Looking at Canadian REITs (Part 2) – Scrapping the Web for Fundamentals

In this series, my goal is to identify Canadian REITs with potential of price appreciation and distribution growth. This is not an expert opinion and, in fact, is my first exposure to real estate. The purpose of this is to hone my investigative skills while attempting real world examples to complement my preparation for the CFA. I should also mention that I most likely will invest in the chosen security once this article is published. 


Imaging gathering information from thousands of web pages in the time it takes to brew a cup of coffee. TV ratings, football scores, headlines on a Reddit thread.

Literally anything.

Fortunately, R has extensive support for this. In this post, the goal is to provide a look into how high level web-scrapping works by collecting basic fundamentals on Canadian REITs.

Through this methodology, I identified Inovalis Real Estate Investment Trust (ISO-UN-T). Inovalis  is a publicly traded real estate investment trust. Its portfolio include 100% ownership and partnerships to office rental properties located in France and Germany.  At time of writing, Inovalis has a high dividend payment (~8%) with a low debt/equity rating.

Upon further analysis, I learned that having exposure to European real estate will pay off if the value of the Euro to CAD continue to increase. A strong workforce provides an indication of tenant health. In both France and Germany, unemployment has been on a downward trend. Based on my research, I believe Inovalis is a strong investment promising stable and  above-average dividends.

Technique used in collecting information

Web Scraping gives the user the power to generate their own dataset from online sources. The goal is to aggregate high level financial metrics on all publicly-traded Canadian REITs. For this, my data will be sourced from Globe and Mail and Wikipedia.

All the code is available below in the appendix.


Figure 1, Rather than relying on data ‘handouts’, web scrapping allows us to extract public information from Globe and Mail and Wikipedia.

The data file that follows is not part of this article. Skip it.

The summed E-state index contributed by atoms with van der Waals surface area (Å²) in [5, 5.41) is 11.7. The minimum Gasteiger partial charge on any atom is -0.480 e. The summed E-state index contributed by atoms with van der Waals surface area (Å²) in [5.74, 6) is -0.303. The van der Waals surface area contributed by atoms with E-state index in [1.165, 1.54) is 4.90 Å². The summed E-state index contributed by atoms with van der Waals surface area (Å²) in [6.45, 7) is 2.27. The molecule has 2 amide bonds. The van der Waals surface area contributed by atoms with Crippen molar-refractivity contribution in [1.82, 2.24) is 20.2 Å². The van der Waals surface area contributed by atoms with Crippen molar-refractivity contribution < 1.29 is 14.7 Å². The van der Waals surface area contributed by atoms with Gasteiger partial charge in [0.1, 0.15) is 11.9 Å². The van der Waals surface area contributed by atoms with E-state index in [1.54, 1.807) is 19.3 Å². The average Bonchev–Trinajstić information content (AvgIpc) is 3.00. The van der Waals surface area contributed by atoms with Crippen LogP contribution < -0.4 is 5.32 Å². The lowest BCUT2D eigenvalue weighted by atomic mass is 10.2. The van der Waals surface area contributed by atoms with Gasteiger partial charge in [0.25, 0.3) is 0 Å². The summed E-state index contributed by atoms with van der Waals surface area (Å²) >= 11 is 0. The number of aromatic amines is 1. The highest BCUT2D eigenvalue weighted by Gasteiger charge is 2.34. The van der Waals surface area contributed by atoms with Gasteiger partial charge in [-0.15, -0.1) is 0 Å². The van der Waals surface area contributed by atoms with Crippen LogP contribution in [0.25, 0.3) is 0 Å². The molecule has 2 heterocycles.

I used Wikipedia to get a list of REITs. Once able to extract names (and tickers) into a table, I further cleaned it by removing non-publicly traded trusts (eg. Skyline Group of Companies) and those defunct.

Later, I extracted fundamentals (financial metrics) behind each REIT. I cross-referenced the ticker to its corresponding page on Globe and Mail’s Investing portal2. Generating the URL for each ticker was easy. To change the ticket from Wikipedia format to what Globe and Mail had in their URLs, I manipulated the string using the stringr package.

Based on prior research, I decided the best information to extract was the debt/equity ratio and the divided yield.  Debt/equity measures the financial leverage of a REIT. Higher debt/equity could mean less likelihood to meet interest payments. For example, in the case of a revenue slump, a REIT would still have to meet interest payments and, if not enough is set aside, it would dip into shareholder’s equity, thereby reducing dividends and cascading into a drop in the REIT’s market value.

To boil it down, I am creating a risk/return profile.

Analysis of Results


Figure 2, There is definitely a correlation between Dividend payout and Debt/Equity which raises concerns if the Dividend payout is really suistanable

REITs with greater dividend yield were found to have higher-than-average debt. Growth in REITs is fuelled with acquisitions of properties/partnerships. Therefore, access to cheap debt is important. Unusually high dividends with high debt could mean potential cutbacks to raise capital, meet interest payments or to appear more attractive for rating agencies3.